GI Problems FAQs

Crohn’s Disease


What is Crohn’s disease?
Crohn’s disease is an inflammatory bowel disease that usually affects the intestines, but may occur anywhere from the mouth to the anus.

What causes Crohn’s disease?
While the exact cause of Crohn’s disease is unknown, the condition is linked to a problem with the body’s immune system response.  With Crohn’s disease the immune system can’t tell the difference between normal body tissue and foreign substances. The result is an overactive immune response that leads to chronic inflammation of the gastrointestinal tract.  Crohn’s disease may involve the small intestine, the large intestine, the rectum or the mouth. It rarely affects the esophagus and stomach.  Immune effects may also act on the skin, eyes and liver.

What are the risk factors with Crohn’s disease?
Family history, smoking and environmental factors are attributed to developing Crohn’s disease.  A person’s genes and environmental factors seem to play a role in the development of Crohn’s disease.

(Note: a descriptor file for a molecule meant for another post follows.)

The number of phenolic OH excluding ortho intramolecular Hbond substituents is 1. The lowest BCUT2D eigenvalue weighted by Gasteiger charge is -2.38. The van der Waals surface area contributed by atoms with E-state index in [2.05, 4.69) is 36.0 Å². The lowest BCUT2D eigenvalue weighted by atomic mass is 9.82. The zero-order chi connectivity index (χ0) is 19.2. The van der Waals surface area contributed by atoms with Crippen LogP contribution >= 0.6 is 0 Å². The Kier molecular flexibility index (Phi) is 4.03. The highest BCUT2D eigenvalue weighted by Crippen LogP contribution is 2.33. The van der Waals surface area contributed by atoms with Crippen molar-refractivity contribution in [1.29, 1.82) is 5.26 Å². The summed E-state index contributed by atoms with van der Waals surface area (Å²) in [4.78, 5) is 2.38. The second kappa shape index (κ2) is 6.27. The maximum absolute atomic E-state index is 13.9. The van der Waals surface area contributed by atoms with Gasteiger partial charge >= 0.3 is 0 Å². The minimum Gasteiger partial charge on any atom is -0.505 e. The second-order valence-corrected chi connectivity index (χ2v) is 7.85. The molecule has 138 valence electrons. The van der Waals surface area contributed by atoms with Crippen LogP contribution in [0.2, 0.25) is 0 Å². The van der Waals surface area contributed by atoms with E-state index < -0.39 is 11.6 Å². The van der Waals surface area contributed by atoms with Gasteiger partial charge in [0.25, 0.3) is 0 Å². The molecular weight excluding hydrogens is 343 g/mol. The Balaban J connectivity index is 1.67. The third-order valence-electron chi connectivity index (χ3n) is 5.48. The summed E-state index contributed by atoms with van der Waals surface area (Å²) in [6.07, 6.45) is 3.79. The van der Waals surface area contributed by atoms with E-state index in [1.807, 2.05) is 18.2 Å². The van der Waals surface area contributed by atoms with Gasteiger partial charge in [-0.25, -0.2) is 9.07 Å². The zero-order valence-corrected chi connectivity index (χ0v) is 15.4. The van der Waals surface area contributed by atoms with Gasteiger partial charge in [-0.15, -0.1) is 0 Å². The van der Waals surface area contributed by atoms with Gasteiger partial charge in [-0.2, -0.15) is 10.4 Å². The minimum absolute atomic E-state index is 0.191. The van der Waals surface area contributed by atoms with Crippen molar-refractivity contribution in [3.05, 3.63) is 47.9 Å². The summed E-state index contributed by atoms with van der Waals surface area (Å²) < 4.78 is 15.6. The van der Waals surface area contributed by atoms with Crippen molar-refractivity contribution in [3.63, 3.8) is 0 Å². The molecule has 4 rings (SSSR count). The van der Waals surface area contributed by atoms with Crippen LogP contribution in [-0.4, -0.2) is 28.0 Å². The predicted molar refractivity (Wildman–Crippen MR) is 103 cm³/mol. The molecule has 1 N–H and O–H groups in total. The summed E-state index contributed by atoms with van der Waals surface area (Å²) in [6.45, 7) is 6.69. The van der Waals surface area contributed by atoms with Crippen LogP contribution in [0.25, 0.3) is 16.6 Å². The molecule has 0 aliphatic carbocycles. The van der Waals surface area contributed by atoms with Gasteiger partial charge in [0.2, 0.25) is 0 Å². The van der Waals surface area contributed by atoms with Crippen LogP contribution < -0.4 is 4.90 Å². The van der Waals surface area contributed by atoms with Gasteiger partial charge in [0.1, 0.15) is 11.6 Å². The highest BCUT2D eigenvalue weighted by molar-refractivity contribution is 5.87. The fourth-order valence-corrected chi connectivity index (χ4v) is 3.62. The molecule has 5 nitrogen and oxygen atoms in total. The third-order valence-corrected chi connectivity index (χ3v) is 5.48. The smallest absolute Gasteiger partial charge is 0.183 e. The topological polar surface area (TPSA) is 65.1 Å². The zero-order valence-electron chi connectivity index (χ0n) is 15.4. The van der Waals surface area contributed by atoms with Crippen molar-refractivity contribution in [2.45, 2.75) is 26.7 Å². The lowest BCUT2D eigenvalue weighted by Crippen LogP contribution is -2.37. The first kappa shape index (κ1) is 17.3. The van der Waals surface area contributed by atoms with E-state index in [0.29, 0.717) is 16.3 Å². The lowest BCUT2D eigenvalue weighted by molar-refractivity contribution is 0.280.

What are the symptoms for Crohn’s disease?

  • Cramping or abdominal pain
  • Fever
  • Loss of appetite
  • Pain with passing stool
  • Diarrhea
  • Weight loss
  • Constipation
  • Fistulas usually around the rectal area
  • Mouth ulcers
  • Rectal bleeding
  • Skin lumps or sores
  • Swollen gums

What tests are performed to diagnose for Crohn’s disease?
Usually during a physical examination abdominal pain, skin rash, swollen joints or mouth ulcers are revealed. Tests include:

  • Colonoscopy
  • Capsule endoscopy
  • CT scan or MRI
  • Sigmoidoscopy
  • Upper GI series and small bowel x-rays
  • Stool studies
  • Barium enema
  • Hemoglobin
  • Liver function tests
  • White blood cell count
  • Serologic blood tests
  • C-reactive protein

How is Crohn’s disease treated?
Non-prescription medications may be used to help control mild symptoms such as, Loperamide (Imodium) to stop the diarrhea, fiber supplements or laxatives to help with constipation and aspirin for the pain.

For more moderate symptoms prescription medications may be prescribed such as, Corticosteroids (prednisone), azathioprine, antibiotics and biologic therapy (Remicade).

If prescribed medications do not work surgery may be necessary.  During surgery the diseased part of the intestine is removed although some Crohn’s patients may need surgery to remove part of the small and large intestines.

Diet does not play a role in causing the inflammation.  However, some dietary restrictions may be recommended to help in certain circumstances such as superimposed lactose intolerance.

Find Your Nearest Physician

Loading new locations